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They only needed pen and paper in order to get started yesterday. Somehow, making lists turned into drawing pictures of fire, and drawing fire turned into a game of Fire Chief for the next hour. Two little boys ran around the house, putting out “forest fires” in the living room, the bedroom and Mama and Daddy’s room alike.

As I watched my children, ages 2 and 4, enter into this world of imagination and play, I almost did a little skip in the air: They’re playing without me!

They don’t need me to sit in on playtime quite so much anymore, even though I more-than enjoy watching their creative juices flow. Although I loved them as babies, I love who they’re becoming – little boys who thrive on play, on creating imaginative worlds all their own. And it makes me want to do everything I can to encourage this critical element of childhood for them.

The American Academy of Pediatricians agrees. In a 2007 report, play promotes healthy development, and even helps maintain strong parent-child bonds: “Play allows children to use their creativity while developing their imagination, dexterity, and physical, cognitive and emotional strength.” Isn’t this the desire of every parent?

Let’s invite our children to just be kids and play ­– and, in case you need a couple of ideas, here are five things that have worked for my boys:

Help them get started. 

Oftentimes, if my preschooler is hanging on me like a barnacle in water, I know it’s time to give his imagination a kick-start. Sometimes, jumping into a short physical activity can be just what kids need to take it to the next level of creative play. So, have a dance party. Play Robot Mama, “With. All. Her. Little. Robot. Minions. R2D2! C3PO!” Lie down on the floor and see what happens when your child is allowed to climb on top of you for a few minutes. Read a book out loud – and then dare him or her to act out the characters they just heard read to them.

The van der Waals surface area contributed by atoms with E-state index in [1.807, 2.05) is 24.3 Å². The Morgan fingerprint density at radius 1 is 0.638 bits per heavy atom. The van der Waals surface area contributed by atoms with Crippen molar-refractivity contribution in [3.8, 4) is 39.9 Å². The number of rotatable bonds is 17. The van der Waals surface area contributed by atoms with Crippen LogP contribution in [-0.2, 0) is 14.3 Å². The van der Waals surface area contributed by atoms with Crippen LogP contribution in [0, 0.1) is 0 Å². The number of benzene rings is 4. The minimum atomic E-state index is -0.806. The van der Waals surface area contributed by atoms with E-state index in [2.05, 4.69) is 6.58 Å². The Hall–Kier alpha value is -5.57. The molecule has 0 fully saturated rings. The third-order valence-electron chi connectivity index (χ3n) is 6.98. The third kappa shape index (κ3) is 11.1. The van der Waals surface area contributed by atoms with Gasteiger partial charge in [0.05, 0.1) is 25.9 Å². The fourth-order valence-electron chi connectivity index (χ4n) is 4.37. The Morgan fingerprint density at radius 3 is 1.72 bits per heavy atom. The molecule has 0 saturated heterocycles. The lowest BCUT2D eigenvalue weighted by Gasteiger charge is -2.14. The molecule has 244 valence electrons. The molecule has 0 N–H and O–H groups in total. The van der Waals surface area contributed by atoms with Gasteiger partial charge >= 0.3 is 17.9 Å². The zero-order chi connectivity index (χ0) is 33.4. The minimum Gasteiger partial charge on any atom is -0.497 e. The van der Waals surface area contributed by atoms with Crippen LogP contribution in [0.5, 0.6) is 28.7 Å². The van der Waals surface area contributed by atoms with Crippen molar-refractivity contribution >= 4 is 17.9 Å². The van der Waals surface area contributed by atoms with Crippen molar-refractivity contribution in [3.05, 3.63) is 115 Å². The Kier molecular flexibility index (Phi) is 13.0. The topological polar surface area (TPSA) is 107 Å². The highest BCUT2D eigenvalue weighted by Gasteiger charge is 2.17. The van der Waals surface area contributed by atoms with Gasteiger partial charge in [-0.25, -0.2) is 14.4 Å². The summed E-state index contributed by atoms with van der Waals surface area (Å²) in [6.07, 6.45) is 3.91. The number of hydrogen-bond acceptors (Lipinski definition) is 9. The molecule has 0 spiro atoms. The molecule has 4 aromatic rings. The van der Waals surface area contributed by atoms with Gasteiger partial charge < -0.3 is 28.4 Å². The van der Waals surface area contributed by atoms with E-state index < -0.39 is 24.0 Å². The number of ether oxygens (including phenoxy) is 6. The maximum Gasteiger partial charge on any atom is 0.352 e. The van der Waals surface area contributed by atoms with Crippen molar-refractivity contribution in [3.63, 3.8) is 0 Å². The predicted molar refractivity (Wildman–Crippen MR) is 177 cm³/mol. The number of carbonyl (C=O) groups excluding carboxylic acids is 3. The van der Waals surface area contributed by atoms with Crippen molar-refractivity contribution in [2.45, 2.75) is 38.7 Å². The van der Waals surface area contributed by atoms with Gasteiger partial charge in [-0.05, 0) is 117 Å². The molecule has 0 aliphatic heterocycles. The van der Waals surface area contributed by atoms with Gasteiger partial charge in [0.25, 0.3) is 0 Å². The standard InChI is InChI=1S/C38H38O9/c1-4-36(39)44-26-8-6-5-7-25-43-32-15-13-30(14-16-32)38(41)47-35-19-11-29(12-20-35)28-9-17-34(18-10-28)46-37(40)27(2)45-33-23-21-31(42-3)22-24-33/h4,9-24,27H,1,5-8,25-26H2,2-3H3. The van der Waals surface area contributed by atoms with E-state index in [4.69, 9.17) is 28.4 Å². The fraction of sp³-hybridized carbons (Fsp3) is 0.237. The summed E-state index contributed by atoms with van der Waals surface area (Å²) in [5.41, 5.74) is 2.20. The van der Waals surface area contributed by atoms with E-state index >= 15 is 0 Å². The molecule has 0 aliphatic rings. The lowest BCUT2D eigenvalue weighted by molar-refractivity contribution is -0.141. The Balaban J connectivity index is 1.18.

Give them a space all their own. 

Just like we need a dedicated space to cook a meal, children need a special place that fosters creativity. Is there a shelf in your little girl’s closet that can house dress-up clothes? Can you create a creativity corner, complete with crayons and markers, scissors, glue and paper for your young son? Even if you’re in a small apartment space, children can decorate a special imagination box; then, you can encourage creativity every time you pull out the box.

Make time for free play.

In today’s fast-paced world, it’s so easy for us to run our children from one activity to the next. But in doing so, we miss out on the elemental nature of just playing. Start by taking a breather. See if getting rid of one activity a week makes room for more imagination. Schedule in free play, if that’s what it takes, and by all means, let your kids be bored! They’ll find something to do – they always do (and chances are, it’ll be creative).

Limit screen time.

Perhaps this falls into the “conventional” category of ways to encourage play, but we still need to take note. It’s easy for me to want to pop on another episode of Sesame Street when I need to get work done or feel exhausted by motherhood. But studies have shown that too much screen time can lead to childhood obesity, aggression and problems in school, to name a few. Let’s do our children a favor and limit their time in front of television and electronic devices alike so their creativity can soar. 

Get outside. 

I’m a firm believer that too much time inside is not good for the soul. So, when things feel a little too unruly in the living room, we head outside – and being outdoors never seems to disappoint. Go to the park. Plant a garden (or simply see what happens with a shovel and some dirt). Head to the front yard with a bucket of chalk, and invite your neighbors to join in the fun. Ride a bike or a scooter. Then, when your children have successfully begun using their imaginations, sit down with your book and enjoy the fresh air.

Even if it takes a bit of unconventional prompting, we can give our child the chance to play without rules and guidelines. When creativity and imagination become their muse, we parents are freed up to be the most creative and imaginative versions of ourselves, too. And I don’t know about you, but I’m all for that happening!

Cara Meredith is a writer and speaker from the San Francisco Bay Area. Co-host of the Shalom Book Club podcast and a member of the Redbud Writers Guild, she is passionate about racial justice and reconciliation, the great outdoors and dinner around the table with people she loves. She holds a Masters of Theology (Fuller Seminary), and can be found on her blogFacebook or Twitter.